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Google on 307/HSTS Redirects (HTTP to HTTPS)

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How Google handles 307/HSTS redirects is thoroughly explained in the latest ‘Ask Google Webmasters’ video with John Mueller.

Specifically, Mueller addresses the following question:

“How does Googlebot interact with HSTS/307s?”

An HSTS redirect can be used to force browsers to visit the HTTPS version of a page.

These types of directs can be useful in cases where someone links to an HTTP URL instead of an HTTPS URL.

When the link is clicked on, the HSTS/307 redirect will ensure the visitor lands on the HTTPS URL.

That’s what happens when browsers interact with 307’s. What happens when Googlebot does?

Here’s what Mueller says:

“In short, [Googlebot] doesn’t interact with them. 307 redirects are generally not real redirects. So what does that mean?

Well when you make a site HTTPS you can optionally use HSTS. HSTS tells users to only get the HTTPS version of a page.

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So, when a user enters a URL, or clicks on a link that would otherwise go to HTTP, the browser remembers the HSTS and goes directly to the HTTPS version.”

If a site owner uses the URL Inspection tool on a page with HSTS, they will see that it has a 307 redirect in place.

However, Mueller emphasizes HSTS acts like a redirect, but isn’t a true redirect.

It’s not a true redirect as only browsers are capable of seeing a 307; it doesn’t mean anything to Googlebot.

When Googlebot crawls a HTTP page with HSTS, it will not be redirected to the HTTPS version as a browser would.

“And that’s fine,” Mueller adds.

Of course, that’s only fine if the HTTPS URLs are indexed and crawlable. HSTS is not a tool for getting links discovered.

If you’re migrating from HTTP to HTTPS, for example, HSTS will not help Google discover your new links. For that you will have to use proper 301 redirects.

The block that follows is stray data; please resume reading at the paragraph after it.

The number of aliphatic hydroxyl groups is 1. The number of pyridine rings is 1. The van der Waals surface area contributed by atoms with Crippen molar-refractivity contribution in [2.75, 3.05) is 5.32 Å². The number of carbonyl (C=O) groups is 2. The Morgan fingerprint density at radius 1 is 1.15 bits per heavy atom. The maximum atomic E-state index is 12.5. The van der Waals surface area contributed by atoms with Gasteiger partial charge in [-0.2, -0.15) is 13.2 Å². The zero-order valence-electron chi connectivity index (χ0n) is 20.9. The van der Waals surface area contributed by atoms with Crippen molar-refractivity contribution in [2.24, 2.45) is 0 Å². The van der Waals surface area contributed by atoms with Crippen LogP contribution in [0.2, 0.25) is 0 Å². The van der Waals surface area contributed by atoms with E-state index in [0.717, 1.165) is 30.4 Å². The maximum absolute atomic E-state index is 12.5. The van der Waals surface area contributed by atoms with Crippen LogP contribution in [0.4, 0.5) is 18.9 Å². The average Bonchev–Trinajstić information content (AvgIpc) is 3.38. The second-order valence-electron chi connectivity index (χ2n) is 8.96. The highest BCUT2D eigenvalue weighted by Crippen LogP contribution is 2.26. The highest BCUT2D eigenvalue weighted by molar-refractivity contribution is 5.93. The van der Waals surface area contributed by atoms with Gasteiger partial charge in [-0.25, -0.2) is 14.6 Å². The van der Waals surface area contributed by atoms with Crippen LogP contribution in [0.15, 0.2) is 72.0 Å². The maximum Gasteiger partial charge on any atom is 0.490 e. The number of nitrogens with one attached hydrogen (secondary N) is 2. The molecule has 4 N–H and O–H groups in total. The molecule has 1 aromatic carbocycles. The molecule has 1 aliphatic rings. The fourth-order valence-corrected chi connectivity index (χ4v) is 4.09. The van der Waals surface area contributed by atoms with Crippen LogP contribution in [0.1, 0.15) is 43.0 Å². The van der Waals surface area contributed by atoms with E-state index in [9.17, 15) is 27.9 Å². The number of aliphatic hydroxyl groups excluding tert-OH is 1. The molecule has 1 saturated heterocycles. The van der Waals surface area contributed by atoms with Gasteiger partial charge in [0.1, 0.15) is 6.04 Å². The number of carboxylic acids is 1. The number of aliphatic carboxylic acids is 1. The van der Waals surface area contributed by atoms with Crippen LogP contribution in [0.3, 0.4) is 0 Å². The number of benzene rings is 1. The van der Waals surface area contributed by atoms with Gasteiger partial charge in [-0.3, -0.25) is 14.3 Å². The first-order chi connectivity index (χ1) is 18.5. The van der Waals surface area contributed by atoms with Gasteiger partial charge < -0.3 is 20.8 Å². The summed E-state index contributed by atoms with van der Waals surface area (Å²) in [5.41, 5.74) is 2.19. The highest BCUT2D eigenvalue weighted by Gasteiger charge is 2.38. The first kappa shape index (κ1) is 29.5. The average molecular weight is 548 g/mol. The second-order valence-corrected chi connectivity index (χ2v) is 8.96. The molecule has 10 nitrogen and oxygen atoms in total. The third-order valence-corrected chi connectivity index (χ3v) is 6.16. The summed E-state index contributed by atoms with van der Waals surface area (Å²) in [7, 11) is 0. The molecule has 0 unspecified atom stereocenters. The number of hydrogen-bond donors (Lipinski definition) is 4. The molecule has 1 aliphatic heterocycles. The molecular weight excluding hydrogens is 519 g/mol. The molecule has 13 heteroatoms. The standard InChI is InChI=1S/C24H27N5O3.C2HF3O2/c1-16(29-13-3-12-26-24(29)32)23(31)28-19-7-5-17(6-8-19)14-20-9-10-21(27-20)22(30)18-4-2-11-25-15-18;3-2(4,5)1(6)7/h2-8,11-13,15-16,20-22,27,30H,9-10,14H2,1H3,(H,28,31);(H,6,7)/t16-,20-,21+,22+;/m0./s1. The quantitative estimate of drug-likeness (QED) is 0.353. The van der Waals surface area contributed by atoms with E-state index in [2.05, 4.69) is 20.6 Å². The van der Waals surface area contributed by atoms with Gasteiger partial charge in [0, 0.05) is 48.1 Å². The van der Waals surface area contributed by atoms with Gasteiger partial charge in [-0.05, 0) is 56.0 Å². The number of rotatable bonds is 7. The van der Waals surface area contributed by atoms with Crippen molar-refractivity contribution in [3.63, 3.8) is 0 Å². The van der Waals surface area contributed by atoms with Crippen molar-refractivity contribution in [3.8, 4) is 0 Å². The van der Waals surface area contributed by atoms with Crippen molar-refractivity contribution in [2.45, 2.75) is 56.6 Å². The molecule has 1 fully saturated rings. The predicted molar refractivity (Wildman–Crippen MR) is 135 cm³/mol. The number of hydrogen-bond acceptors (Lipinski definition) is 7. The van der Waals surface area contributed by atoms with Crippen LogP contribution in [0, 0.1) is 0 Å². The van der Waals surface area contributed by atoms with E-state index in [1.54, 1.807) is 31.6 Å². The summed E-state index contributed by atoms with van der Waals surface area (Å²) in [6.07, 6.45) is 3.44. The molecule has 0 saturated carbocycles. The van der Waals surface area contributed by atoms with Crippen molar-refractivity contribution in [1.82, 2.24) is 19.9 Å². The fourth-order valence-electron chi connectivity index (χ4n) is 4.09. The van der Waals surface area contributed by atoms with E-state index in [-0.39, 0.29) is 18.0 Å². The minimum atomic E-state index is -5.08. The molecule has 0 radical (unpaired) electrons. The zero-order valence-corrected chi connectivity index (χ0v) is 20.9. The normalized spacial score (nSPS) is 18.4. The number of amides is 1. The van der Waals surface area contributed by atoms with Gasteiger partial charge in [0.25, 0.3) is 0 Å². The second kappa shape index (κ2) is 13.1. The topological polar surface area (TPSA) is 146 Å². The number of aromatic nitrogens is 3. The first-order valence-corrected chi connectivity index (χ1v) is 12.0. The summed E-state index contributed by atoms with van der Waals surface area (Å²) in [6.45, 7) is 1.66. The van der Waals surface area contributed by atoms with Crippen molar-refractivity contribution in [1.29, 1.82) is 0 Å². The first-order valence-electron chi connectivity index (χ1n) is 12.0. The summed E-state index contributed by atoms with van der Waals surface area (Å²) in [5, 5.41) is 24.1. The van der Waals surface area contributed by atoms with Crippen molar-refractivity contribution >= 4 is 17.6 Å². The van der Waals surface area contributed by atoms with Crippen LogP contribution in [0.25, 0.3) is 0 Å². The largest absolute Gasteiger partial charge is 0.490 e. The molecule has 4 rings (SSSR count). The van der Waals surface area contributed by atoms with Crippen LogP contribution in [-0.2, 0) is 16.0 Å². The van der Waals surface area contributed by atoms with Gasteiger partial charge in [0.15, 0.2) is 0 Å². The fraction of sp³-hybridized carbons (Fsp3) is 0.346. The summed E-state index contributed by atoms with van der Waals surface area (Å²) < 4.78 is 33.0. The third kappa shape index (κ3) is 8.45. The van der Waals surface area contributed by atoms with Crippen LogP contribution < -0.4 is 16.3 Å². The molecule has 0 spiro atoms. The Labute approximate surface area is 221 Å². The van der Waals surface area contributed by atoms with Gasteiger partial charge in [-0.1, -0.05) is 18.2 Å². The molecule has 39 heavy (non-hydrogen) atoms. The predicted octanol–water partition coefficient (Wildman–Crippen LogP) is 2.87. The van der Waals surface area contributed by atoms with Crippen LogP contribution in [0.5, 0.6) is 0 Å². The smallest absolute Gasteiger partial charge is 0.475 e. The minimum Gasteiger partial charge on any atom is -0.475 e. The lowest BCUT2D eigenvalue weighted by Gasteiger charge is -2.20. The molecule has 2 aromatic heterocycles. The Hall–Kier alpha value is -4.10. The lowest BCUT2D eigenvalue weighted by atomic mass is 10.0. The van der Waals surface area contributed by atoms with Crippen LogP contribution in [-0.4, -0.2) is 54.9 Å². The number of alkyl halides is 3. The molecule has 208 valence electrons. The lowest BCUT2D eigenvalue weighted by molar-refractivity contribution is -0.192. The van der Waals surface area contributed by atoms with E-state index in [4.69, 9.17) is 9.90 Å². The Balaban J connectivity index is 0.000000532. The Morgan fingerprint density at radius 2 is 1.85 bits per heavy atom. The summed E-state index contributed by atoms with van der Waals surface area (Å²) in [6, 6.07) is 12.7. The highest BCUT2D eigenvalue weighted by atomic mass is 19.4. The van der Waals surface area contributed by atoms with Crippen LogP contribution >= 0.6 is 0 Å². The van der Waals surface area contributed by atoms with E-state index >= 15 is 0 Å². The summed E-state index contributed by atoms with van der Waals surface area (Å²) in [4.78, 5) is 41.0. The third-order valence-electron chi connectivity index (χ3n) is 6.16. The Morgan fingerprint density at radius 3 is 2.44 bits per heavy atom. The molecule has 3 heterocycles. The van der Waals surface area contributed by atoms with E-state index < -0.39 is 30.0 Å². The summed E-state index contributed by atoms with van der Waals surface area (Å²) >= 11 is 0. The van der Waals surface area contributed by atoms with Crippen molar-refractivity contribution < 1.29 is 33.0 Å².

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HSTS is an optional tool that be used in conjunction with a true redirect in order to be absolutely sure users are landing on secure pages.

Here is the remainder of Mueller’s response:

“To make it clear what’s happening – it acts like it was a redirect. Chrome calls this a 307 redirect. So, if you use Chrome, and you see a 307 result code with a tool, it’s not really there.

When it comes to Googlebot, we try to crawl URLs with a fresh slate. So we wouldn’t keep the HSTS list, and rather just directly access the HTTP URL directly.

If that URL redirects, which is usually the case with an HTTP and HTTPS site, we would follow that. So, in short, Googlebot doesn’t see the 307 that you’d see in the browser. And that’s fine.”

See the full video below (there are some fun bloopers at the end):

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Google Workspace vs. Microsoft 365: What’s the best office suite for business?

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Google G Suite vs. Microsoft Office

Once upon a time, Microsoft Office ruled the business world. By the late ‘90s and early 2000s, Microsoft’s office suite had brushed aside rivals such as WordPerfect Office and Lotus SmartSuite, and there was no competition on the horizon.

Then in 2006 Google came along with Google Docs & Spreadsheets, a collaborative online word processing and spreadsheet duo that was combined with other business services to form the Google Apps suite, later rebranded as G Suite, and now as Google Workspace. Although Google’s productivity suite didn’t immediately take the business world by storm, over time it has gained both in features and in popularity, boasting 6 million paying customers, according to Google’s most recent public stats in March 2020.

Microsoft, meanwhile, has shifted its emphasis away from its traditional licensed Office software to Microsoft 365 (formerly Office 365), a subscription-based version that’s treated more like a service, with frequent updates and new features. Microsoft 365 is what we’ve focused on in this story.

Nowadays, choosing an office suite isn’t as simple as it once was. We’re here to help.

Google Workspace vs. Microsoft 365

Google Workspace and Microsoft 365 have much in common. Both are subscription-based, charging businesses per-person fees every month, in varying tiers, depending on the capabilities their customers are looking for. Although Google Workspace is web-based, it has the capability to work offline as well. And while Microsoft 365 is based on installed desktop software, it also provides (less powerful) web-based versions of its applications.

Both suites work well with a range of devices. Because it’s web-based, Google Workspace works in most browsers on any operating system, and Google also offers mobile apps for Android and iOS. Microsoft provides Office client apps for Windows, macOS, iOS, and Android, and its web-based apps work across browsers.

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